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Assisted dying and medical practice: questions and considerations for healthcare organisations
  1. Ana Worthington1,
  2. Ilora Finlay2 and
  3. Claud Regnard3
  1. 1 Department of Theology and Religion, University of Oxford, Oxford, UK
  2. 2 Professor of Palliative Medicine, Cardiff University School of Medicine, Cardiff, UK
  3. 3 Honorary Consultant of Palliative Medicine, St. Oswald’s Hospice, Newcastle-upon-Tyne, UK
  1. Correspondence to Ana Worthington, University of Oxford, Oxford OX2 6GG, UK; ana.worthington{at}


Objectives Most clinical teams and organisations have not openly or formally discussed how they would react if physician-assisted suicide were to be legalised. This paper aims to discuss some of the potential challenges of introducing ‘assisted dying’ into medical care and produces a table of questions and considerations in light of such evidence so as to promote necessary discussion.

Methods An analysis of recent quantitative and qualitative studies from jurisdictions where ‘assisted dying’ is practised was conducted, with particular attention paid to studies which focus on the impact of legalising ‘assisted dying’ on clinical care.

Results ‘Assisted dying’ can have a significant impact on clinical practice by complicating patient care and increasing clinician workload, potentially causing stress on patient care.

Conclusions If physician-assisted suicide was to be legalised as part of existing healthcare, there are many questions that healthcare organisations must consider. Such considerations are tabulated in order to encourage awareness and discussion on the topic.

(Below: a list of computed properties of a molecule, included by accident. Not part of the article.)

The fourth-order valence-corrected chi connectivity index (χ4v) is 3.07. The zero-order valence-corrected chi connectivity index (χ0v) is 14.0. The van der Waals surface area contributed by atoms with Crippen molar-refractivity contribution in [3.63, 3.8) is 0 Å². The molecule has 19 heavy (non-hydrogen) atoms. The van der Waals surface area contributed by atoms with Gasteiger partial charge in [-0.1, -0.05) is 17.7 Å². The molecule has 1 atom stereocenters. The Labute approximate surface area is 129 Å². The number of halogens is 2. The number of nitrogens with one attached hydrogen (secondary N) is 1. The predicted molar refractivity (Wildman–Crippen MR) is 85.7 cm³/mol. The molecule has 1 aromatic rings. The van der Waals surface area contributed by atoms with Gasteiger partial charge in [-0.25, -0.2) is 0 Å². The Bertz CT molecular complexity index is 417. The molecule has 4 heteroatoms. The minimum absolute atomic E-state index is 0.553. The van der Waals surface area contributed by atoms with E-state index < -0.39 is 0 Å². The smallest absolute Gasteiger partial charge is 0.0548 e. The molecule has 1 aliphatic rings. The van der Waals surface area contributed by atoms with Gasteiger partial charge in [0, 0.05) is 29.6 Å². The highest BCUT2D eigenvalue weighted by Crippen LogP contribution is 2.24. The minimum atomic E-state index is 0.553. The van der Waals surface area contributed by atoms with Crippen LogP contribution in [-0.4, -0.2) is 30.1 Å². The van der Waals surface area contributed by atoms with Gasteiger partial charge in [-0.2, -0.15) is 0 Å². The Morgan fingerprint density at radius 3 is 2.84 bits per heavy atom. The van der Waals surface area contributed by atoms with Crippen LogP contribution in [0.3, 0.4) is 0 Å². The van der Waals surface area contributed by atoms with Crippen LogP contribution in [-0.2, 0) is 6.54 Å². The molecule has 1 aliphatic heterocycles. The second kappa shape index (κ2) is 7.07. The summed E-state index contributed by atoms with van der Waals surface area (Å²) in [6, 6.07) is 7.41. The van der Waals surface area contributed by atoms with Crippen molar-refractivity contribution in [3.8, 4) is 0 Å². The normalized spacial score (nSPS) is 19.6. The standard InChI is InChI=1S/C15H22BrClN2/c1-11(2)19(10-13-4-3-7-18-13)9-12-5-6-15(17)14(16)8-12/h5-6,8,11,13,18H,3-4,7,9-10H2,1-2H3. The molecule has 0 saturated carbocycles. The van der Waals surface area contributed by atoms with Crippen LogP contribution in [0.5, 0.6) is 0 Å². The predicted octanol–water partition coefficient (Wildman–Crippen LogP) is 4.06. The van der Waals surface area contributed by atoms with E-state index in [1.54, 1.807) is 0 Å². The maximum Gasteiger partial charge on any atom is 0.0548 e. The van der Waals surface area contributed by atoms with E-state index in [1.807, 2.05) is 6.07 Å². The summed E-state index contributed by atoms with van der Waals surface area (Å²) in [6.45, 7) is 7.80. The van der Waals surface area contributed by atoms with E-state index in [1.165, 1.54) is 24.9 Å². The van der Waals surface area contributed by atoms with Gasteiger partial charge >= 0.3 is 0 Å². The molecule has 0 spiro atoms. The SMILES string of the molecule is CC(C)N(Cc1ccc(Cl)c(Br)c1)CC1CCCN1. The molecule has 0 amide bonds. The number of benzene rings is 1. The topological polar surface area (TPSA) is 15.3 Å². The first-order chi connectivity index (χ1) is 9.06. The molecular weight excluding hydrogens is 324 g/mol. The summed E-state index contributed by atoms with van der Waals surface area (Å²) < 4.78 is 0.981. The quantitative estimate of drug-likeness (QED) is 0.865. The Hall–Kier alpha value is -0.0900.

• Ethics
  • End of life care

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  • Contributors The conception for the article was a collective effort based on joint discussion. AW wrote the first draft and IF and CR contributed comments and suggestions on subsequent drafts.

  • Funding The authors have not declared a specific grant for this research from any funding agency in the public, commercial or not-for-profit sectors.

  • Competing interests IF is on the board of Living and Dying Well, a think tank that researches and analyses evidence surrounding the ‘assisted dying’ debate. AW declares paid employment with Living and Dying Well for whom she works as a temporary researcher.

  • Provenance and peer review Not commissioned; internally peer reviewed.